Friday, September 25, 2009


"And who is my neighbor?" (Luke 10:29, NIV)

Of all the stories we maintain from childhood, the story of the Good Samaritan has to rank in the top 10. This parable results from an ongoing effort by the religious elite to trip Jesus up. When the authority is lauded by Christ for stating one of the greatest commands as "Love your neighbor as yourself," (Lev. 19:18) he tries further engagement by asking, "And who is my neighbor?" Subsequently, Jesus proceeds to tell the tale of a robbed and injured Jewish man who is ignored by his kinsmen, but tenderly aided by his enemy.

The vast majority of us can recollect that story and smile in agreement that the Samaritan was the true neighbor because he showed the injured man love and mercy. But it becomes a little less clear when we see its application in our own lives. Who is OUR neighbor?

Perhaps those from older cultures located in Europe or the Middle East can better identify with the contrast of the story. The long-standing hostilities between Serbians and Bosnians in Yugoslavia, Catholics and Protestants in Northern Ireland, the people of Pakistan and India all provide clear distinctions of those involved as to who the enemy is. Each situation bitterly duplicates the same type of relationship as that of Jesus' parable.

However, if we take one of those painfully honest looks at ourselves, those we harbor resentment towards become more clear in spite of obvious boundary lines. Who is that Samaritan in your life? The one you have deep philosophical differences with? The one whose lifestyle or decisions are the antithesis of yours? It could be the doctor taking your child's medical care in a direction you don't agree with. It could be the educator or administrator you don't see eye to eye with. It could be acquaintances, friends or family who lack understanding or support when it comes to your child's diagnosis. Whoever it is, do you meet them with avoidance and disdain as the Jewish kinsmen did or do you show them mercy?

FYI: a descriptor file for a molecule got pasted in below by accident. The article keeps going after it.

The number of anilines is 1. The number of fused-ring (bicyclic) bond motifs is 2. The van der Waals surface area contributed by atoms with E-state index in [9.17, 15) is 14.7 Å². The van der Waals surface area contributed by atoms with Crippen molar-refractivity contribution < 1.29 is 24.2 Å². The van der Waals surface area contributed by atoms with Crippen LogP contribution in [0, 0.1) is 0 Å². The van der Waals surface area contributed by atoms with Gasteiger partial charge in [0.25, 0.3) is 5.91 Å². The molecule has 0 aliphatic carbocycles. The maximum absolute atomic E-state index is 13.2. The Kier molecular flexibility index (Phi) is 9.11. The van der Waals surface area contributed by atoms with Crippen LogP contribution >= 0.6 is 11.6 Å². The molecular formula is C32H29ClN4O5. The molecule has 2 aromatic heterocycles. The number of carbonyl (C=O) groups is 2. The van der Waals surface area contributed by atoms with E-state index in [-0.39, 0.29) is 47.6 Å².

Jesus told us to love our enemies and pray for those who persecute us. That is one of the remarkable behaviors that set us apart from an unbelieving world. He realized that we have no ability to do this on our own. His Spirit alone supplies us with what we need, the power to carry out His commands.

When we do, it not only changes those directly involved, making us more joy-filled and gentle, but it also changes the individuals around us as well. It makes us more attractive to others. Read John, Chapter 4 and discover how a whole village was changed by the love and mercy Jesus showed to just one Samaritan woman. Read Acts 16:22-34 to view how the love and mercy of Paul and Silas toward their jailer led to not only his conversion, but the conversion of his entire family.

Jesus reminded us that if we only love those who love us, then we're no different from the rest of the world. Being a neighbor to those who are not on our top-10-favorite-people list is one of the ways that we can actually be salt and light to a deteriorating, dark world.

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